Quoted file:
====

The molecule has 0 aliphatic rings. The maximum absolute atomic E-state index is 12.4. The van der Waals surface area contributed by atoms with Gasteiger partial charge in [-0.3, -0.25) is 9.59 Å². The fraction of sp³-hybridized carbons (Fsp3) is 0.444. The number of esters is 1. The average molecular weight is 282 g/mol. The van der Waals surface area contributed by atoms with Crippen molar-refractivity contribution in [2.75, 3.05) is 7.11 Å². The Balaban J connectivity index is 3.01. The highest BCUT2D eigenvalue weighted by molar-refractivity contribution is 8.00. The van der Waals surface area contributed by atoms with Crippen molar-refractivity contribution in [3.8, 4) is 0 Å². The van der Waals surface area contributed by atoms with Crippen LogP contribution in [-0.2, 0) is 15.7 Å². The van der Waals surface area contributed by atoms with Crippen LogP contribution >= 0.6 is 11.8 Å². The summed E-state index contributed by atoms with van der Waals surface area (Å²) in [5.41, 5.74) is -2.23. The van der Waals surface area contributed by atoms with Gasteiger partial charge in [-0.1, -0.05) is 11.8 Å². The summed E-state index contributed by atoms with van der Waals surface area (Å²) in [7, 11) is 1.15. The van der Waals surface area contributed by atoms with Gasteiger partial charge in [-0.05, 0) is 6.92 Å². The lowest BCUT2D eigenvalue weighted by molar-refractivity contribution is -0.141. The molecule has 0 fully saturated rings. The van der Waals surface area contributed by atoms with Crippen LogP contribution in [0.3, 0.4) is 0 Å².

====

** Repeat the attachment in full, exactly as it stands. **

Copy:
The molecule has 0 aliphatic rings. The maximum absolute atomic E-state index is 12.4. The van der Waals surface area contributed by atoms with Gasteiger partial charge in [-0.3, -0.25) is 9.59 Å². The fraction of sp³-hybridized carbons (Fsp3) is 0.444. The number of esters is 1. The average molecular weight is 282 g/mol. The van der Waals surface area contributed by atoms with Crippen molar-refractivity contribution in [2.75, 3.05) is 7.11 Å². The Balaban J connectivity index is 3.01. The highest BCUT2D eigenvalue weighted by molar-refractivity contribution is 8.00. The van der Waals surface area contributed by atoms with Crippen molar-refractivity contribution in [3.8, 4) is 0 Å². The van der Waals surface area contributed by atoms with Crippen LogP contribution in [-0.2, 0) is 15.7 Å². The van der Waals surface area contributed by atoms with Crippen LogP contribution >= 0.6 is 11.8 Å². The summed E-state index contributed by atoms with van der Waals surface area (Å²) in [5.41, 5.74) is -2.23. The van der Waals surface area contributed by atoms with Gasteiger partial charge in [-0.1, -0.05) is 11.8 Å². The summed E-state index contributed by atoms with van der Waals surface area (Å²) in [7, 11) is 1.15. The van der Waals surface area contributed by atoms with Gasteiger partial charge in [-0.05, 0) is 6.92 Å². The lowest BCUT2D eigenvalue weighted by molar-refractivity contribution is -0.141. The molecule has 0 fully saturated rings. The van der Waals surface area contributed by atoms with Crippen LogP contribution in [0.3, 0.4) is 0 Å².